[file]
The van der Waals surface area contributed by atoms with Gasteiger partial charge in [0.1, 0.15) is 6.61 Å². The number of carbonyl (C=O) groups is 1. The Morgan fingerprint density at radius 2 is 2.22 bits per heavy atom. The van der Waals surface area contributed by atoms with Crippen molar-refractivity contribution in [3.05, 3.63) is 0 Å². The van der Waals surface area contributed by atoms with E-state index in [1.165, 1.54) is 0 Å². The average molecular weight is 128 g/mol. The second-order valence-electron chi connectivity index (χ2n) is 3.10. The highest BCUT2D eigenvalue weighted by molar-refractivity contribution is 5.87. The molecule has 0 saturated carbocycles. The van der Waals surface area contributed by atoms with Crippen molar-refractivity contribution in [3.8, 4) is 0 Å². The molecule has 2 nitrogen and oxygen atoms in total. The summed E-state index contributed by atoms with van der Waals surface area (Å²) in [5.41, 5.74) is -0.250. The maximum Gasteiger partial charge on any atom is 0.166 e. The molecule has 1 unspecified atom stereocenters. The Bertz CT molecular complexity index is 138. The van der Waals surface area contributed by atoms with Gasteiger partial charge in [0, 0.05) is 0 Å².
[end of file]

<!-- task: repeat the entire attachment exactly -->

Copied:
The van der Waals surface area contributed by atoms with Gasteiger partial charge in [0.1, 0.15) is 6.61 Å². The number of carbonyl (C=O) groups is 1. The Morgan fingerprint density at radius 2 is 2.22 bits per heavy atom. The van der Waals surface area contributed by atoms with Crippen molar-refractivity contribution in [3.05, 3.63) is 0 Å². The van der Waals surface area contributed by atoms with E-state index in [1.165, 1.54) is 0 Å². The average molecular weight is 128 g/mol. The second-order valence-electron chi connectivity index (χ2n) is 3.10. The highest BCUT2D eigenvalue weighted by molar-refractivity contribution is 5.87. The molecule has 0 saturated carbocycles. The van der Waals surface area contributed by atoms with Crippen molar-refractivity contribution in [3.8, 4) is 0 Å². The molecule has 2 nitrogen and oxygen atoms in total. The summed E-state index contributed by atoms with van der Waals surface area (Å²) in [5.41, 5.74) is -0.250. The maximum Gasteiger partial charge on any atom is 0.166 e. The molecule has 1 unspecified atom stereocenters. The Bertz CT molecular complexity index is 138. The van der Waals surface area contributed by atoms with Gasteiger partial charge in [0, 0.05) is 0 Å².